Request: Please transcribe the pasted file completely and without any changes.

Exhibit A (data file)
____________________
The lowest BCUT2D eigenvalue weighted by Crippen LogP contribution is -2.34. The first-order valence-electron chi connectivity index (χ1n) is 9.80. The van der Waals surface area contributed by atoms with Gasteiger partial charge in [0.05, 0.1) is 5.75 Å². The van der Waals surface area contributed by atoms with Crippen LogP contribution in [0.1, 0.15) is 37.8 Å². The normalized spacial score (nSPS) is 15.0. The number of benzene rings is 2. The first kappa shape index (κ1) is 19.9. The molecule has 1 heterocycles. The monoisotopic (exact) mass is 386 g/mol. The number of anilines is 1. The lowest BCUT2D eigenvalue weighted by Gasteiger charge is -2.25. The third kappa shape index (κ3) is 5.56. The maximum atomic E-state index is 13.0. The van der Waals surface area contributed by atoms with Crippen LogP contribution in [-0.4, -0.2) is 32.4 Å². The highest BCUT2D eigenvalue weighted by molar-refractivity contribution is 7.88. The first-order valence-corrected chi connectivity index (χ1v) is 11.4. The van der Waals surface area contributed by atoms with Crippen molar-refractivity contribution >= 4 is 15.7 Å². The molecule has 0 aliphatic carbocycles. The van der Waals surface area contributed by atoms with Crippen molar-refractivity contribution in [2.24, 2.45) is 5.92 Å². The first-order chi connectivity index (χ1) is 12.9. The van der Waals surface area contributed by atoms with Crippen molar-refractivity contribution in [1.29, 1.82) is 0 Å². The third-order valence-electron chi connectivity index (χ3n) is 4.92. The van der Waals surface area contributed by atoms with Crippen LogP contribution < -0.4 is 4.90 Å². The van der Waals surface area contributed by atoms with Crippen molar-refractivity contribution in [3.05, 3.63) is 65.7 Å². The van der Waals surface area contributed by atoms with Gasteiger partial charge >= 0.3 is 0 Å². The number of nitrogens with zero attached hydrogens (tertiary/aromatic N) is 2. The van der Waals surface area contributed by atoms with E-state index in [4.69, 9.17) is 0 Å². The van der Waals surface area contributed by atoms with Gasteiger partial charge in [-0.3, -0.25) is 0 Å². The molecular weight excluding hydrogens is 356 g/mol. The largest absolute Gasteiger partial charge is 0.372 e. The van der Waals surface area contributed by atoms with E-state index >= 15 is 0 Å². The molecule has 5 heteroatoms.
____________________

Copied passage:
The lowest BCUT2D eigenvalue weighted by Crippen LogP contribution is -2.34. The first-order valence-electron chi connectivity index (χ1n) is 9.80. The van der Waals surface area contributed by atoms with Gasteiger partial charge in [0.05, 0.1) is 5.75 Å². The van der Waals surface area contributed by atoms with Crippen LogP contribution in [0.1, 0.15) is 37.8 Å². The normalized spacial score (nSPS) is 15.0. The number of benzene rings is 2. The first kappa shape index (κ1) is 19.9. The molecule has 1 heterocycles. The monoisotopic (exact) mass is 386 g/mol. The number of anilines is 1. The lowest BCUT2D eigenvalue weighted by Gasteiger charge is -2.25. The third kappa shape index (κ3) is 5.56. The maximum atomic E-state index is 13.0. The van der Waals surface area contributed by atoms with Crippen LogP contribution in [-0.4, -0.2) is 32.4 Å². The highest BCUT2D eigenvalue weighted by molar-refractivity contribution is 7.88. The first-order valence-corrected chi connectivity index (χ1v) is 11.4. The van der Waals surface area contributed by atoms with Crippen molar-refractivity contribution >= 4 is 15.7 Å². The molecule has 0 aliphatic carbocycles. The van der Waals surface area contributed by atoms with Crippen molar-refractivity contribution in [2.24, 2.45) is 5.92 Å². The first-order chi connectivity index (χ1) is 12.9. The van der Waals surface area contributed by atoms with Crippen molar-refractivity contribution in [1.29, 1.82) is 0 Å². The third-order valence-electron chi connectivity index (χ3n) is 4.92. The van der Waals surface area contributed by atoms with Crippen LogP contribution < -0.4 is 4.90 Å². The van der Waals surface area contributed by atoms with Crippen molar-refractivity contribution in [3.05, 3.63) is 65.7 Å². The van der Waals surface area contributed by atoms with Gasteiger partial charge >= 0.3 is 0 Å². The number of nitrogens with zero attached hydrogens (tertiary/aromatic N) is 2. The van der Waals surface area contributed by atoms with E-state index in [4.69, 9.17) is 0 Å². The van der Waals surface area contributed by atoms with Gasteiger partial charge in [-0.3, -0.25) is 0 Å². The molecular weight excluding hydrogens is 356 g/mol. The largest absolute Gasteiger partial charge is 0.372 e. The van der Waals surface area contributed by atoms with E-state index >= 15 is 0 Å². The molecule has 5 heteroatoms.